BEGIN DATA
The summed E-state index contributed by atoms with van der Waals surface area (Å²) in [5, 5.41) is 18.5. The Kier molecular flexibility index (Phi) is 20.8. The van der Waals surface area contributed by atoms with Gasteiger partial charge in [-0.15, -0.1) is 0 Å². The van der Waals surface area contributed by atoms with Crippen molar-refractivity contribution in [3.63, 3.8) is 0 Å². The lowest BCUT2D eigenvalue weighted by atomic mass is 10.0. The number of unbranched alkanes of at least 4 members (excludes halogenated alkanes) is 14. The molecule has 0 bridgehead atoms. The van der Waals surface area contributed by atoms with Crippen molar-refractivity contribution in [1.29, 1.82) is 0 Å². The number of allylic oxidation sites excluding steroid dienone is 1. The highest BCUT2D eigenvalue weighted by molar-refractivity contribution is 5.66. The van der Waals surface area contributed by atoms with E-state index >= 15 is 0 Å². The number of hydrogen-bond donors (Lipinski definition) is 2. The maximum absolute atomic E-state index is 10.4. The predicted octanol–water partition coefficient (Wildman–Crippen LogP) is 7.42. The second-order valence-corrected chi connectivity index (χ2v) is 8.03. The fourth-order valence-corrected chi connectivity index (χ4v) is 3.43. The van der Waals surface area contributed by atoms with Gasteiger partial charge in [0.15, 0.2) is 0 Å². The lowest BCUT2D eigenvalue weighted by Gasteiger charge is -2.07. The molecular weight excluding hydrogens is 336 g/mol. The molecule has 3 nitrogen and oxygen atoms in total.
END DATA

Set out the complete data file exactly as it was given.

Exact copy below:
The summed E-state index contributed by atoms with van der Waals surface area (Å²) in [5, 5.41) is 18.5. The Kier molecular flexibility index (Phi) is 20.8. The van der Waals surface area contributed by atoms with Gasteiger partial charge in [-0.15, -0.1) is 0 Å². The van der Waals surface area contributed by atoms with Crippen molar-refractivity contribution in [3.63, 3.8) is 0 Å². The lowest BCUT2D eigenvalue weighted by atomic mass is 10.0. The number of unbranched alkanes of at least 4 members (excludes halogenated alkanes) is 14. The molecule has 0 bridgehead atoms. The van der Waals surface area contributed by atoms with Crippen molar-refractivity contribution in [1.29, 1.82) is 0 Å². The number of allylic oxidation sites excluding steroid dienone is 1. The highest BCUT2D eigenvalue weighted by molar-refractivity contribution is 5.66. The van der Waals surface area contributed by atoms with E-state index >= 15 is 0 Å². The number of hydrogen-bond donors (Lipinski definition) is 2. The maximum absolute atomic E-state index is 10.4. The predicted octanol–water partition coefficient (Wildman–Crippen LogP) is 7.42. The second-order valence-corrected chi connectivity index (χ2v) is 8.03. The fourth-order valence-corrected chi connectivity index (χ4v) is 3.43. The van der Waals surface area contributed by atoms with Gasteiger partial charge in [0.15, 0.2) is 0 Å². The lowest BCUT2D eigenvalue weighted by Gasteiger charge is -2.07. The molecular weight excluding hydrogens is 336 g/mol. The molecule has 3 nitrogen and oxygen atoms in total.